Trev always finds the records



I have so much more to share about our trip! Next England post will be about our time in Castle Combe, Lacock, and our stay at Bowood House & Gardens. Then last but not least I’ll share about London! I’m craving another English adventure just talking about it. Stay tuned!





Italy Part 2

Catch up on my first Italy post here! After exploring (and eating) as much as possible in Rome for 3 days - it was time to take the train south to the Amalfi coast! We arrived in Salerno and then drove to Maiori where we were staying for the next 5 days. The coastal towns in that area are so beautiful! The first night we walked from Maiori to Minori and ate an INCREDIBLE meal at Ristorante Pizzeria Giardiniello. I remember walking through the streets at dusk as the lights started to glow, turning the corner and seeing this amazing old church. I love that feeling of not knowing what you might find as you discover the details that make a town unique. 

The next day a small group of us chartered a boat to take us along the coast and up to Positano. If you’ve seen Under the Tuscan Sun as many times as I have you’ll know that Positano is the quintessential coastal  town where Marcello lived and reminded Frances that she’s still got it. If you ever find yourself there - make sure you can arrange to spend a few hours at least! It was so lovely and I wish we had been able to spend the whole day there.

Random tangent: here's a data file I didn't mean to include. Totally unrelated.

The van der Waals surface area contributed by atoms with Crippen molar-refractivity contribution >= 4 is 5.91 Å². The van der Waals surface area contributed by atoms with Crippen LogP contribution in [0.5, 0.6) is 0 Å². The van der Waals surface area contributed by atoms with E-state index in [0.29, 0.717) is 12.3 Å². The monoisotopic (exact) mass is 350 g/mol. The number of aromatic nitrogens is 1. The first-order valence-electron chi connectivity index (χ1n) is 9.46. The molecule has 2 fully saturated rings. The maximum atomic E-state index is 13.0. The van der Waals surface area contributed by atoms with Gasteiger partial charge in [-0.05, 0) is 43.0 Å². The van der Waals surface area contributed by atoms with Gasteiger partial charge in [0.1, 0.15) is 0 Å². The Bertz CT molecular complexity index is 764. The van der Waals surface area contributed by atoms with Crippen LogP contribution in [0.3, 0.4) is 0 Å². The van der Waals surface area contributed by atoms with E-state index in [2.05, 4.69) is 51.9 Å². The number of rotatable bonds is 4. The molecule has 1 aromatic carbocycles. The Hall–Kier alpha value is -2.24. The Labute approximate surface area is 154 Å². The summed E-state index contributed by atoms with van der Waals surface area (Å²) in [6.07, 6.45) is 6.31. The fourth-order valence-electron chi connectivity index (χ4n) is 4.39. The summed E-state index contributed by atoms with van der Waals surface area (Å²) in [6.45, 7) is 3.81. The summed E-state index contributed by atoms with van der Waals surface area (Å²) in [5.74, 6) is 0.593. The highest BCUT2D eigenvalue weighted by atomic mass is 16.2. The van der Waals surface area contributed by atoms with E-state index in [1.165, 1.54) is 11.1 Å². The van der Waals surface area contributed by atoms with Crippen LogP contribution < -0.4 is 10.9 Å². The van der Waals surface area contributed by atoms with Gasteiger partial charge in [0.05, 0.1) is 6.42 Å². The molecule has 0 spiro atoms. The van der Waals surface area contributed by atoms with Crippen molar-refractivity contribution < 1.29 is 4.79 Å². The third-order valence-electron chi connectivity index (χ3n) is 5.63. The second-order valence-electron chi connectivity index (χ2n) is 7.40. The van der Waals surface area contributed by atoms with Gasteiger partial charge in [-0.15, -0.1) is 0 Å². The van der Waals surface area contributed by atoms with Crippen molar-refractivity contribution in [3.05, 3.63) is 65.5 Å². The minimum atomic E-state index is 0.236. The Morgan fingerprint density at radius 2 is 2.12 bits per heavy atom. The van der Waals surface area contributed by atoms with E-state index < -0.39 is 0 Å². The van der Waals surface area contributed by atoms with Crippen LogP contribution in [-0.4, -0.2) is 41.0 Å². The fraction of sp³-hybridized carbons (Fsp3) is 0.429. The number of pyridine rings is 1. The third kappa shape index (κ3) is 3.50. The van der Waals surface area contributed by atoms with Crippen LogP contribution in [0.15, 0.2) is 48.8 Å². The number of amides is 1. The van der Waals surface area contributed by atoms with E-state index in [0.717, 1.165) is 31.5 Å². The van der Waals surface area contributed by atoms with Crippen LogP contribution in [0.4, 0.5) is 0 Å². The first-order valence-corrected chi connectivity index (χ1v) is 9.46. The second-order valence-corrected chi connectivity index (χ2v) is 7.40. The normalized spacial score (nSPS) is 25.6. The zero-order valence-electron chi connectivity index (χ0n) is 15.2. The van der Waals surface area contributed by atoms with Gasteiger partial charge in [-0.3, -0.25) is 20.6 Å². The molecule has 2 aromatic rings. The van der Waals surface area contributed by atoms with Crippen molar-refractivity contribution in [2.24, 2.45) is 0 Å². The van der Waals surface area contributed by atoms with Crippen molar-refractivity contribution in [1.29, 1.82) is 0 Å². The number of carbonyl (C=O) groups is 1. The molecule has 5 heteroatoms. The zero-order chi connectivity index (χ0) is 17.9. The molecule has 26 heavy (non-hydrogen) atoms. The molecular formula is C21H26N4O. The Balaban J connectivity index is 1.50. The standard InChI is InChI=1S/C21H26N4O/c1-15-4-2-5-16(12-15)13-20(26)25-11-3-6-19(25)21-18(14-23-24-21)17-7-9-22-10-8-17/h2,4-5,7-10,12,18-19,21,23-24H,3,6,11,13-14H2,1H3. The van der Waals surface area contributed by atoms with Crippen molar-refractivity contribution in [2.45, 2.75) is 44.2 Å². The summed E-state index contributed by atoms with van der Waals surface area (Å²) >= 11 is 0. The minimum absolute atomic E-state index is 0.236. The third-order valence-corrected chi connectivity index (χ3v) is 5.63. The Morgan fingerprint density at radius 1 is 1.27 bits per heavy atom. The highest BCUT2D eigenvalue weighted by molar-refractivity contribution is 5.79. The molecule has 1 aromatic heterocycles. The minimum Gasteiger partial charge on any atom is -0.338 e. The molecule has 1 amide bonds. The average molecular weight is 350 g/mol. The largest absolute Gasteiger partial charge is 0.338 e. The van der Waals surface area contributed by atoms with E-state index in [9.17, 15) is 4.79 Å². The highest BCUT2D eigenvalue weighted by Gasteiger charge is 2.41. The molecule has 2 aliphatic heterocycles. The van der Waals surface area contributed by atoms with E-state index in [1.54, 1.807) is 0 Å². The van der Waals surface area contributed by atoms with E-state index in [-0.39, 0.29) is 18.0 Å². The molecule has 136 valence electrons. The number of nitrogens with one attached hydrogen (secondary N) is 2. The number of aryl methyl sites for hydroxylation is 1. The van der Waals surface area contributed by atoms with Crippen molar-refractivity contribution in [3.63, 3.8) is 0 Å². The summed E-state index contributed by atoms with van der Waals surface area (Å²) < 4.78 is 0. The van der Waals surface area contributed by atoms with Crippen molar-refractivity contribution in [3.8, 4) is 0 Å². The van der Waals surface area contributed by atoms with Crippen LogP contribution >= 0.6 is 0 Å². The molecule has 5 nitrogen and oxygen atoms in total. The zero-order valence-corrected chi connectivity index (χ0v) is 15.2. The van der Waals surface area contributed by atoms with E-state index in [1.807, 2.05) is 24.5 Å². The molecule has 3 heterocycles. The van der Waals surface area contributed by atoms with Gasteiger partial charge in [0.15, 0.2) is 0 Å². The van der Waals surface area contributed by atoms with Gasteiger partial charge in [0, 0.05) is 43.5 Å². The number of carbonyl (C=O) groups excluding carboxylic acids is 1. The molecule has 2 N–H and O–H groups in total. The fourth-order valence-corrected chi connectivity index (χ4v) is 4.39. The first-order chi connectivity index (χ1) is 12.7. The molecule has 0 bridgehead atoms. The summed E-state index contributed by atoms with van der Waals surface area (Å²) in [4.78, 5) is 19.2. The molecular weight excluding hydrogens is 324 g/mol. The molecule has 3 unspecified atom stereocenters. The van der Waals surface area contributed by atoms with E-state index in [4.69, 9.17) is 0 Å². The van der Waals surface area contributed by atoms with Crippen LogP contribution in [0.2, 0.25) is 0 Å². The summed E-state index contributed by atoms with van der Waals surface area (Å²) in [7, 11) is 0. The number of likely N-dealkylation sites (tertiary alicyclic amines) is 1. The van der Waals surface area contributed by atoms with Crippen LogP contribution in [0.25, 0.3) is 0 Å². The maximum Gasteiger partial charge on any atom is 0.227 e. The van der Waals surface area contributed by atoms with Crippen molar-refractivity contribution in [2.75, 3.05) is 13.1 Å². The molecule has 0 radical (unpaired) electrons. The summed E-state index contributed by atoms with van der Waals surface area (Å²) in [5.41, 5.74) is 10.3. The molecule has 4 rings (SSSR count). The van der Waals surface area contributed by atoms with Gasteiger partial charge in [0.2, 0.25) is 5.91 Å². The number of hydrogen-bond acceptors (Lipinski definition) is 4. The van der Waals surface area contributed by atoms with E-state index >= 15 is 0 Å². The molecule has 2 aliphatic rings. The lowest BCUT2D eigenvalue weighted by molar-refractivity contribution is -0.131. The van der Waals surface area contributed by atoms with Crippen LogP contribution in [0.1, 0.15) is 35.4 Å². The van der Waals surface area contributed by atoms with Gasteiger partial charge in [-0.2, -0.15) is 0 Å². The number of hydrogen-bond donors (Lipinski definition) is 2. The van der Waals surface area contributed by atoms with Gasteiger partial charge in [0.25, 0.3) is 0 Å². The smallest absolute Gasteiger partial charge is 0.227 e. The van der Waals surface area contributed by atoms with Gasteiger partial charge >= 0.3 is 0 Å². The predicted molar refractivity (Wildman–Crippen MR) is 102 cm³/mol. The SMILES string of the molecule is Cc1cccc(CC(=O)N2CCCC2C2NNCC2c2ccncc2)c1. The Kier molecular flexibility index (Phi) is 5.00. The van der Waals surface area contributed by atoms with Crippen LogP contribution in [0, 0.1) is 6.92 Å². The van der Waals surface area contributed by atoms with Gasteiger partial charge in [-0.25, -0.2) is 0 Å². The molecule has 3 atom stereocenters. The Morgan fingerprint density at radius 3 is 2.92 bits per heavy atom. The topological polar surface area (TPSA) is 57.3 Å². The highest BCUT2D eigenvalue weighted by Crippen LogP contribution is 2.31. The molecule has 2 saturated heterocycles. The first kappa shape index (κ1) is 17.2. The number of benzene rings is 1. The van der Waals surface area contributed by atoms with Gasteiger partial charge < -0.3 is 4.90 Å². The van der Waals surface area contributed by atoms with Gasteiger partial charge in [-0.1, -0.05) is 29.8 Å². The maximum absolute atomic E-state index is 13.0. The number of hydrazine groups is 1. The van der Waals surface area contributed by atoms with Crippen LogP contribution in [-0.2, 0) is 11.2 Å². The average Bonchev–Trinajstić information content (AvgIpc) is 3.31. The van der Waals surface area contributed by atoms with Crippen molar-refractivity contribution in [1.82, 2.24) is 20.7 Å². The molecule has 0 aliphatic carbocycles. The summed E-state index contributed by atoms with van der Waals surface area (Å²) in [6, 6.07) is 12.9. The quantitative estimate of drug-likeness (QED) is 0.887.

The wedding was probably the most beautiful wedding I’ll ever go to! I mean, it was on the coast of Italy so I really can’t think of a more idyllic location. We all took a bus up into the hills where the town of Ravello sits. The view from the ceremony site was so beautiful! Afterwards we all walked back through the town to the center square and explored a bit. 

The reception was held at the Norman Tower, the biggest and oldest one on the Amalfi Coast, built between 1250 and 1300. We enjoyed yummy hors d'oeuvres and cocktails on the rooftop before dinner and dancing inside. It was such a memorable and special day! 

After traveling back to Rome we had one last day to check out the flower markets, drink wine, and eat more pasta! We still talk about our trip and how much we love Italy. I’m sure some day we’ll go back. Until then - a least I have the memories and these photographs to take me back!